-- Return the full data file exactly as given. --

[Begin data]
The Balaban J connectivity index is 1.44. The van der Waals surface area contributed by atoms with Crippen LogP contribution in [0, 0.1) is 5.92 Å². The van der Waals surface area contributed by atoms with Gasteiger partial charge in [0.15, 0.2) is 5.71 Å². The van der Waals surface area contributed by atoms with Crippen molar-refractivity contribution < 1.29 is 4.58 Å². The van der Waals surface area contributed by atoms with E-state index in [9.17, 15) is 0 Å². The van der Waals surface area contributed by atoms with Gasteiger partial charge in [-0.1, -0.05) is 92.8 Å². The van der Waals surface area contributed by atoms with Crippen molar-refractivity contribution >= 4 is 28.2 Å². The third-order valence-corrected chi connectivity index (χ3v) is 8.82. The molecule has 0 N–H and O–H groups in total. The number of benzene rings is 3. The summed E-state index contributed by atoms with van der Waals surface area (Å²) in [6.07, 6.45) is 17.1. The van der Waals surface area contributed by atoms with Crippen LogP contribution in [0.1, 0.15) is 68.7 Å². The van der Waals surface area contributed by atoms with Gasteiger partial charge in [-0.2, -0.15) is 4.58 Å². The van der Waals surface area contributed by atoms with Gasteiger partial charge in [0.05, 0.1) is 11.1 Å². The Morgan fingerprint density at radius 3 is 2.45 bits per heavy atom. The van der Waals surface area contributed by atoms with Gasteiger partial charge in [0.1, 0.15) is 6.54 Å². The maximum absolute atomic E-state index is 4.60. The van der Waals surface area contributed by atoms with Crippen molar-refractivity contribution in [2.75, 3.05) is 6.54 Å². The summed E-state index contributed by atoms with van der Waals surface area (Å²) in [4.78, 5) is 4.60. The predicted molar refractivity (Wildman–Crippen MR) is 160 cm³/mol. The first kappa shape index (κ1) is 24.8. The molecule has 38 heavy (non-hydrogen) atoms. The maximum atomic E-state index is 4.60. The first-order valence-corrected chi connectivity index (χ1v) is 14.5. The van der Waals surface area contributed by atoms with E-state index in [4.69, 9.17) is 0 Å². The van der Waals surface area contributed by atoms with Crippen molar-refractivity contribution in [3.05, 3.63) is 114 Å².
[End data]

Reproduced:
The Balaban J connectivity index is 1.44. The van der Waals surface area contributed by atoms with Crippen LogP contribution in [0, 0.1) is 5.92 Å². The van der Waals surface area contributed by atoms with Gasteiger partial charge in [0.15, 0.2) is 5.71 Å². The van der Waals surface area contributed by atoms with Crippen molar-refractivity contribution < 1.29 is 4.58 Å². The van der Waals surface area contributed by atoms with E-state index in [9.17, 15) is 0 Å². The van der Waals surface area contributed by atoms with Gasteiger partial charge in [-0.1, -0.05) is 92.8 Å². The van der Waals surface area contributed by atoms with Crippen molar-refractivity contribution >= 4 is 28.2 Å². The third-order valence-corrected chi connectivity index (χ3v) is 8.82. The molecule has 0 N–H and O–H groups in total. The number of benzene rings is 3. The summed E-state index contributed by atoms with van der Waals surface area (Å²) in [6.07, 6.45) is 17.1. The van der Waals surface area contributed by atoms with Crippen LogP contribution in [0.1, 0.15) is 68.7 Å². The van der Waals surface area contributed by atoms with Gasteiger partial charge in [-0.2, -0.15) is 4.58 Å². The van der Waals surface area contributed by atoms with Gasteiger partial charge in [0.05, 0.1) is 11.1 Å². The Morgan fingerprint density at radius 3 is 2.45 bits per heavy atom. The van der Waals surface area contributed by atoms with Gasteiger partial charge in [0.1, 0.15) is 6.54 Å². The maximum absolute atomic E-state index is 4.60. The van der Waals surface area contributed by atoms with Crippen molar-refractivity contribution in [2.75, 3.05) is 6.54 Å². The summed E-state index contributed by atoms with van der Waals surface area (Å²) in [4.78, 5) is 4.60. The predicted molar refractivity (Wildman–Crippen MR) is 160 cm³/mol. The first kappa shape index (κ1) is 24.8. The molecule has 38 heavy (non-hydrogen) atoms. The maximum atomic E-state index is 4.60. The first-order valence-corrected chi connectivity index (χ1v) is 14.5. The van der Waals surface area contributed by atoms with E-state index in [4.69, 9.17) is 0 Å². The van der Waals surface area contributed by atoms with Crippen molar-refractivity contribution in [3.05, 3.63) is 114 Å².